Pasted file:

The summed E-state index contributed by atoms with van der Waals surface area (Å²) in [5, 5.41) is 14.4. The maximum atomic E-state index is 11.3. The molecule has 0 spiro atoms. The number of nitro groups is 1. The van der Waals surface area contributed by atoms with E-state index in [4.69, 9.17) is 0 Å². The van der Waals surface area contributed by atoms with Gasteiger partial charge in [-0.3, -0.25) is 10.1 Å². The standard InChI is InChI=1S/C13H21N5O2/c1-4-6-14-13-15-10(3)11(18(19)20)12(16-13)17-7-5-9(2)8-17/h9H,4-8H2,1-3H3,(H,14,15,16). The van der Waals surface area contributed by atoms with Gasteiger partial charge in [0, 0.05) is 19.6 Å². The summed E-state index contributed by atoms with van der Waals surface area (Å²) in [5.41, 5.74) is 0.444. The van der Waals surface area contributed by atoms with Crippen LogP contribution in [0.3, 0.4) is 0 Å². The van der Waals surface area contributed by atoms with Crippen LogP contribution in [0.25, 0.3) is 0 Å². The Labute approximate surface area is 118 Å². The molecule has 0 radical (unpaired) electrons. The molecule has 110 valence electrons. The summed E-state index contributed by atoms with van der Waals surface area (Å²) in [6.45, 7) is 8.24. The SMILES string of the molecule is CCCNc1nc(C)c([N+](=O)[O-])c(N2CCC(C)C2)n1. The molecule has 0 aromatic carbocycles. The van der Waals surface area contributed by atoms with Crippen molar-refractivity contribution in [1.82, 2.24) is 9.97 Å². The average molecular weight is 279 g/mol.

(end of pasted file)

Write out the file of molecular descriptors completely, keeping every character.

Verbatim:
The summed E-state index contributed by atoms with van der Waals surface area (Å²) in [5, 5.41) is 14.4. The maximum atomic E-state index is 11.3. The molecule has 0 spiro atoms. The number of nitro groups is 1. The van der Waals surface area contributed by atoms with E-state index in [4.69, 9.17) is 0 Å². The van der Waals surface area contributed by atoms with Gasteiger partial charge in [-0.3, -0.25) is 10.1 Å². The standard InChI is InChI=1S/C13H21N5O2/c1-4-6-14-13-15-10(3)11(18(19)20)12(16-13)17-7-5-9(2)8-17/h9H,4-8H2,1-3H3,(H,14,15,16). The van der Waals surface area contributed by atoms with Gasteiger partial charge in [0, 0.05) is 19.6 Å². The summed E-state index contributed by atoms with van der Waals surface area (Å²) in [5.41, 5.74) is 0.444. The van der Waals surface area contributed by atoms with Crippen LogP contribution in [0.3, 0.4) is 0 Å². The van der Waals surface area contributed by atoms with Crippen LogP contribution in [0.25, 0.3) is 0 Å². The Labute approximate surface area is 118 Å². The molecule has 0 radical (unpaired) electrons. The molecule has 110 valence electrons. The summed E-state index contributed by atoms with van der Waals surface area (Å²) in [6.45, 7) is 8.24. The SMILES string of the molecule is CCCNc1nc(C)c([N+](=O)[O-])c(N2CCC(C)C2)n1. The molecule has 0 aromatic carbocycles. The van der Waals surface area contributed by atoms with Crippen molar-refractivity contribution in [1.82, 2.24) is 9.97 Å². The average molecular weight is 279 g/mol.